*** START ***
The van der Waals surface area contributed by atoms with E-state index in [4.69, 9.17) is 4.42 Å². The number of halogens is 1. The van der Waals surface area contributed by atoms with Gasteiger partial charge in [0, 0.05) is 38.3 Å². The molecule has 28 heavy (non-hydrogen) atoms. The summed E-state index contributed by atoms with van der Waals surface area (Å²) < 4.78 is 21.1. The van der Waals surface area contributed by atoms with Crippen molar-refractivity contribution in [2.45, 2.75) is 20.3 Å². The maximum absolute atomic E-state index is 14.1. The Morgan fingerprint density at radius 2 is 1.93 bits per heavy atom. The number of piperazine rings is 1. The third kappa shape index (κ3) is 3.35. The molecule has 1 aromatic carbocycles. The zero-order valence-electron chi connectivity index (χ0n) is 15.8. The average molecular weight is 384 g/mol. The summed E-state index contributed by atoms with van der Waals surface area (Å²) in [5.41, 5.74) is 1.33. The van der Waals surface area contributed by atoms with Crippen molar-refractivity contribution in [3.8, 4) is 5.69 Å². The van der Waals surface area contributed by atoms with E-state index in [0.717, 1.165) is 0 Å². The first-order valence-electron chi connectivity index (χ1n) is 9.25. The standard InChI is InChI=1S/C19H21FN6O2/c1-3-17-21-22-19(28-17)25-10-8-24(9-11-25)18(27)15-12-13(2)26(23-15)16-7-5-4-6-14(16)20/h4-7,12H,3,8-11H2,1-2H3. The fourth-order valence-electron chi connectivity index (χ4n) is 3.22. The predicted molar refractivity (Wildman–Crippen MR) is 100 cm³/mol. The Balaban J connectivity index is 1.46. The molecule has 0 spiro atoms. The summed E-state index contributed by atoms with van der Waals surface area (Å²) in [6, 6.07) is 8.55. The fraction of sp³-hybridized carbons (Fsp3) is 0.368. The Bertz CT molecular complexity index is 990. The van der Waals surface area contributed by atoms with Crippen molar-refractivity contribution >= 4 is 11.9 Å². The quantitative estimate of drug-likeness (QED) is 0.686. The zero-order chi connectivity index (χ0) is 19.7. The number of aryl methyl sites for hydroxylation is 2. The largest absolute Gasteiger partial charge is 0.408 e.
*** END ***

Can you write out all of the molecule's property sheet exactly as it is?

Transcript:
The van der Waals surface area contributed by atoms with E-state index in [4.69, 9.17) is 4.42 Å². The number of halogens is 1. The van der Waals surface area contributed by atoms with Gasteiger partial charge in [0, 0.05) is 38.3 Å². The molecule has 28 heavy (non-hydrogen) atoms. The summed E-state index contributed by atoms with van der Waals surface area (Å²) < 4.78 is 21.1. The van der Waals surface area contributed by atoms with Crippen molar-refractivity contribution in [2.45, 2.75) is 20.3 Å². The maximum absolute atomic E-state index is 14.1. The Morgan fingerprint density at radius 2 is 1.93 bits per heavy atom. The number of piperazine rings is 1. The third kappa shape index (κ3) is 3.35. The molecule has 1 aromatic carbocycles. The zero-order valence-electron chi connectivity index (χ0n) is 15.8. The average molecular weight is 384 g/mol. The summed E-state index contributed by atoms with van der Waals surface area (Å²) in [5.41, 5.74) is 1.33. The van der Waals surface area contributed by atoms with Crippen molar-refractivity contribution in [3.8, 4) is 5.69 Å². The van der Waals surface area contributed by atoms with E-state index in [0.717, 1.165) is 0 Å². The first-order valence-electron chi connectivity index (χ1n) is 9.25. The standard InChI is InChI=1S/C19H21FN6O2/c1-3-17-21-22-19(28-17)25-10-8-24(9-11-25)18(27)15-12-13(2)26(23-15)16-7-5-4-6-14(16)20/h4-7,12H,3,8-11H2,1-2H3. The fourth-order valence-electron chi connectivity index (χ4n) is 3.22. The predicted molar refractivity (Wildman–Crippen MR) is 100 cm³/mol. The Balaban J connectivity index is 1.46. The molecule has 0 spiro atoms. The summed E-state index contributed by atoms with van der Waals surface area (Å²) in [6, 6.07) is 8.55. The fraction of sp³-hybridized carbons (Fsp3) is 0.368. The Bertz CT molecular complexity index is 990. The van der Waals surface area contributed by atoms with Crippen molar-refractivity contribution >= 4 is 11.9 Å². The quantitative estimate of drug-likeness (QED) is 0.686. The zero-order chi connectivity index (χ0) is 19.7. The number of aryl methyl sites for hydroxylation is 2. The largest absolute Gasteiger partial charge is 0.408 e.